This was part of Lynn’s Books grouping, and was a semifinalist – two in a row! Yay!
Their full review here: https://lynns-books.com/2017/12/16/spfbo-review-the-archbishops-amulet-the-windhaven-chronicles-by-watson-davis/
This is a dark world, with a war that’s more like a genocide. Caldane, the main character, is stuck in the middle of it all. His home village has been wiped out by the Nayen Empire, and the Empress is hell-bent on annihilating his people, the Onei.
After his village was massacred, Caldane was taken prisoner and labeled as a ‘sacrifice’ to be used in the Empires rituals that require blood magic to work. “Sacrifices” aren’t executed immediately, they are given collars that eliminates their ability to use magic, and can be used as torture devices to keep the slaves in line. Caldane has survived longer than most, and his job is ‘clean up crew’ after the sacrifices are performed. He’s forced to watch as child after child is chained to different alters, (Water, Wind, Earth, Fire) and ripped apart. Most of the sacrifices are children, and Caldane tries his best not to get attached to any of them, eluding to lost friends and pain in the past. He tries to escape, but it doesn’t work, and he’s picked for the next group of sacrifices, likely as a punishment for his escape attempt.
Something goes wrong during the ritual, and the fabric between two realities is ripped, and demons are allowed to come through the hole and start killing all of the monks at the temple. Caldane escapes with a group of people and manages to take an amulet that’s crucial to the sacrifice ritual. He’s then hunted down by almost all of the Nayen Empire. Before he escapes for the second time though, he learns that his mother is still alive and being held as a prisoner of the Empress, and his only goal in life from then on is reaching her and helping her.
Final Score: 8/10
Thoughts: I sometimes struggle when I hit book after book that’s rather dark, and I just came off of a string of grim dark books before starting this one. I think what I liked about this was that it seemed like a natural darkness, it wasn’t really for shock value, or at least it didn’t feel that way to me. But, make no mistake, this book is full of violence and death, so if that’s not your thing, you may want to pass.
Caldane has put up some serious walls to try and keep people out, he’s tired of losing friends, he’s tired of trying to help people, and at this point he just wants to get out of the hell he’s living in, and go back to his village even if there’s no one there. He can be rather rude, and sort of prejudice as well against other species and races of people. He’s gone through a lot, and at the beginning of the book he’s basically at his breaking point. I like how he develops over the course of the book, despite being a young character that’s prone to “young character decision making”, he’s still an interesting character that I enjoyed reading about.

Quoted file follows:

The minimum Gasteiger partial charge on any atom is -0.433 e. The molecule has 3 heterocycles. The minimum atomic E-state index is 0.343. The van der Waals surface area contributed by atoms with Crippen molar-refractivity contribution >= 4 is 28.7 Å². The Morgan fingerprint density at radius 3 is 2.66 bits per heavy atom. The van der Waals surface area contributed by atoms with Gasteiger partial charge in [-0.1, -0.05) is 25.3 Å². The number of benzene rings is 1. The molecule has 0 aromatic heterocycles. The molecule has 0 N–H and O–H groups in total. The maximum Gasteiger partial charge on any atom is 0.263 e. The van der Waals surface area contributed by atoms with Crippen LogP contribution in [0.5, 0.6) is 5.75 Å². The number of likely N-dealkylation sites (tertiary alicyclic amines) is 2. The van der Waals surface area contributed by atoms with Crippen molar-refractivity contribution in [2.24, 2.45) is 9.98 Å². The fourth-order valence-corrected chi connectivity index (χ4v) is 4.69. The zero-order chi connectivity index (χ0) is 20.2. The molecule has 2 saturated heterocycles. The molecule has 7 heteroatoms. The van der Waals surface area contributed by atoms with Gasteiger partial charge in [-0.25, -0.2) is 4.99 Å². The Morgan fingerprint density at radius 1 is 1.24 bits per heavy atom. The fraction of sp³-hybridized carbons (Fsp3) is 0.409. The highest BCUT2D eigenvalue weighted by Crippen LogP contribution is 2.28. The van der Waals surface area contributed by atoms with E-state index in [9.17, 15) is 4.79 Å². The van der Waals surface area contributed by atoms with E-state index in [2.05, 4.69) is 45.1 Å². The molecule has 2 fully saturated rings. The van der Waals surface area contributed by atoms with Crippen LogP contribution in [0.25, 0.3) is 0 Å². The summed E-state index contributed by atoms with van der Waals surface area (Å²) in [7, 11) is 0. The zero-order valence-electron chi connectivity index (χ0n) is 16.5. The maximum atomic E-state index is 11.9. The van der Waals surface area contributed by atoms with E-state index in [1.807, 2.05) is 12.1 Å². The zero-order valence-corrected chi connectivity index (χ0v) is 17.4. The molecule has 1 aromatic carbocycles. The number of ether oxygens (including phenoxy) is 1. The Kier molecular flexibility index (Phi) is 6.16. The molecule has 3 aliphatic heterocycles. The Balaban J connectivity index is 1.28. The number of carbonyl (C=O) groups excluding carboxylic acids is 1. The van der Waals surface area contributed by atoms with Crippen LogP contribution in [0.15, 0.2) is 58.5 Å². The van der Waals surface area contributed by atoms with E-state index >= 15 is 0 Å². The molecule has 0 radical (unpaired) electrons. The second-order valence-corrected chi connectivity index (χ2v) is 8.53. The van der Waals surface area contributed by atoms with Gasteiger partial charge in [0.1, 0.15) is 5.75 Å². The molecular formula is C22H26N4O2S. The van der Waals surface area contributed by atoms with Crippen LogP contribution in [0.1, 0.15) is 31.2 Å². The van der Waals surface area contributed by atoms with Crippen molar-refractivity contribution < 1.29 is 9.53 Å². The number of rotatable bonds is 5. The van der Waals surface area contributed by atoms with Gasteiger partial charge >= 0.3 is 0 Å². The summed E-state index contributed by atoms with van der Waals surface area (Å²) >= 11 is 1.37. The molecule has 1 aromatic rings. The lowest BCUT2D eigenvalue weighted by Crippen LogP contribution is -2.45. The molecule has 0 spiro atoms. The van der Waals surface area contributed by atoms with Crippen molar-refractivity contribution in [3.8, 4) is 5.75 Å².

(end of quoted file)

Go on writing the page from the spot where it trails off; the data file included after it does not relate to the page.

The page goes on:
Assail is a blue skinned witch, a “Summoned”, and I think she’s my favorite character. I can see how some people could find her a little too optimistic given the circumstances that they are in, maybe even naive (she was also a captive of the empire, and escaped from being sacrificed), but I found her to be a nice counterpoint to all the darkness in the book. She has a kind heart, and from the very beginning, she tries to look out for the younger members of the escapee’s, mainly Rucker. She has the ability to heal others, and it comes in handy a few times. Even after Caldane says he “doesn’t want to be touched by a Summoned” she still tried to help and heal him, she’s just chill that way.
Rucker is a small kid who’s just trying to survive, he’s the youngest of the group and often doesn’t understand why he’s been given certain orders. He’s also part of the reason Caldane’s first attempt doesn’t go well, he wasn’t able to keep up, and despite being told to be quiet, he kept talking and asking questions.
Cole is a bit older, and is a rather angry character at first, he has a prejudice against the Onei, and the Summoned. He really does not like Caldane at all in the beginning, and like Caldane, watching him grow over the course of the book was interesting. It’s sort of boring if the whole group gets along and loves each other right from the start – and given the type of story this is, it wouldn’t have made much sense if he wasn’t upset with Caldane at least a little bit.
Final Score: 8/10
Thoughts: I don’t usually like younger characters, they tend to make irrational decisions and also tend to be a little immature. My prefered characters are older, wiser, and smarter – but these characters worked for me. They DO make some rather stupid decisions from time to time, but it’s not to the point where it was grating and making me want to throw the book across the room screaming “DUH THAT DIDNT WORK!”. I think the characters were forced to grow up quick in a dark and brutal world, and that made the younger characters much more likeable for me.